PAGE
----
Racism on and off the field


It would be easy to say that after Raheem Sterling of Manchester City became the latest victim of racist abuse, there’s something’s morally wrong with only a small bunch of Chelsea football fans. But the ugly truth is that racism is still very much alive in British football and British society.

There were 520 less than pleasing incidents in the 2017-18 season, up from 469 in 2016-17. Most of these reports (53 percent) were about racism. Out of the 1,500 football-related arrests last season, 15 arrests were for racist and indecent chanting. That’s more than double the arrests in the 2016-17 season. For good measure, Arsenal star Pierre-Emerick Aubameyang recently had a banana thrown at him by a fan.

As the Sterling story shows, racism in British soccer stadiums is growing. Standing in the front row, within touching distance of Sterling, a group of men stood up and leaned over the advertising boards to direct abuse at the 24-year-old. Chelsea said they had identified and suspended four of the culprits.

The scene, captured on live TV, sparked outrage from fans, pundits and former players. Messages of support for Sterling have flooded in but racism is lurking on British fields - although it was supposed to have been eradicated. Racist abuse started to become less common in the 1990s as more world-class players from abroad were recruited by English clubs but the problem resurfaced and apparently Brexit has something to do with that. Hate crimes rose after the 2016 Brexit referendum and the same could happen when the UK leaves the EU in 2019. Sometimes lost in the Brexit mess is that one of the biggest reasons Britons voted to leave the EU was because of the perceived threats and dangers from immigration. In this post-Brexit vote environment, people apparently feel free to be openly racist, vilifying certain sections of society for no other reason than their color.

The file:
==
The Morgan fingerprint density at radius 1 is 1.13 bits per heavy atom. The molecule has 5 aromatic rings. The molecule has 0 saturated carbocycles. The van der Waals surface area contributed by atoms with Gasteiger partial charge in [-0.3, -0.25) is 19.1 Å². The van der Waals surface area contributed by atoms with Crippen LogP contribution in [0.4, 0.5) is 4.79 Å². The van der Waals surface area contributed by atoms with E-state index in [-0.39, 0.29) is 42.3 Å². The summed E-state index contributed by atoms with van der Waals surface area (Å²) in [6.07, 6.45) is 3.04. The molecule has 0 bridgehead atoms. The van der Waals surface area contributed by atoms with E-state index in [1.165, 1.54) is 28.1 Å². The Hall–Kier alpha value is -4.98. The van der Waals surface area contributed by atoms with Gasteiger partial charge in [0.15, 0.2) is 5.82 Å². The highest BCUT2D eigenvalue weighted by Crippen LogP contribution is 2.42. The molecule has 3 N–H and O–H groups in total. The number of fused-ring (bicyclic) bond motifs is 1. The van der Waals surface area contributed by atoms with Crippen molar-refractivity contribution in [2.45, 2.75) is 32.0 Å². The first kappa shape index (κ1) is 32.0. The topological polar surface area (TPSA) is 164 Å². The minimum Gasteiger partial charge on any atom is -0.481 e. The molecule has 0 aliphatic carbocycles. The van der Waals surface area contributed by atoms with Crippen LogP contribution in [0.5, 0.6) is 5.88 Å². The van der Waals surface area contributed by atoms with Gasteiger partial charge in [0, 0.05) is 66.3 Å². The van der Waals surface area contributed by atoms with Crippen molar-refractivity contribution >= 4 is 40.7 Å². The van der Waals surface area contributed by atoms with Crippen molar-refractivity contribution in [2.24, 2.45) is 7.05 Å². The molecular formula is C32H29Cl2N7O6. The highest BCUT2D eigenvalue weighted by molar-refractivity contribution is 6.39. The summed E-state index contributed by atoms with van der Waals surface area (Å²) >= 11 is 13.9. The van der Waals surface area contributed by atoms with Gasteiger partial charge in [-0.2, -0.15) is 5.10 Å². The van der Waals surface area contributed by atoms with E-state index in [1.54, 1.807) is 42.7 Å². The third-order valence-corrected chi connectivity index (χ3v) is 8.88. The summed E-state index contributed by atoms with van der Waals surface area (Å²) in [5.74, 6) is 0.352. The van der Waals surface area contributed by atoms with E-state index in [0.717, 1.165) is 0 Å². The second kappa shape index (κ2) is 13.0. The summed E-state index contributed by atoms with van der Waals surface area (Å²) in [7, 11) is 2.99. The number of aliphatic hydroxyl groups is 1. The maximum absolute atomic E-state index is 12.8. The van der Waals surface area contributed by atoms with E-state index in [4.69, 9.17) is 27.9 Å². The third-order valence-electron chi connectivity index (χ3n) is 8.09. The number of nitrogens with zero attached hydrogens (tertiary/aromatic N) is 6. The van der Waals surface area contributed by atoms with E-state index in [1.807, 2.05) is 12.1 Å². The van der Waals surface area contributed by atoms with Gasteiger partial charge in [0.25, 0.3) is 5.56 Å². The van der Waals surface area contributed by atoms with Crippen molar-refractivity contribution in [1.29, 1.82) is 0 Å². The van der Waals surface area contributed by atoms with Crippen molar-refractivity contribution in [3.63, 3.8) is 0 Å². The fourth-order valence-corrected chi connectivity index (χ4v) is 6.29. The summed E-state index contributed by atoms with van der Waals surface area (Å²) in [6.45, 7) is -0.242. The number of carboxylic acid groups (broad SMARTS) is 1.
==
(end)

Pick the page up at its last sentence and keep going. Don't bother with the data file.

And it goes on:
According to Raheem, even the press is helping to fuel racism by the ways in which they portray young black footballers. In a post, the England international cites newspaper stories about two teammates buying £2m houses each. The headline refers to the black teammate as having indulged while the white player bought the home for his mother and is described as having “set up a future”. Indeed, just one black sports journalist was sent by the national newspapers to cover the World Cup this summer out of the 63 in Russia, even though nearly half of the England football squad was made up of black, Asian and minority ethnic background players.

Racism is not just in England. It operates at the institutional and fan cultural levels in almost every country in Europe. And racism is not a problem intrinsic to football; it’s a problem in society. Fans are at a football match for two hours a week, but for the other 166 hours it is everywhere else in society. Sports and in particular football, the world’s most popular sport, are a microcosm of society. Until racism is treated seriously in mainstream society, it will always be shunted off in football and treated as something that is not very serious.

Britain now is not as it was in the 1970s. Today’s racism is nowhere near the level of the 1980s. It is significantly down from the peak of 44 racism-linked arrests in 2010-11. But it is extraordinary that it still clings to football. The sport seems to have a racist tradition.

Cultural change needs to be applied across the football industry. Incidents of racial abuse are a criminal offence; justice should be served. The fans who taunted Sterling think they were just being anti-Sterling which is their right. But it’s not their right to be racist.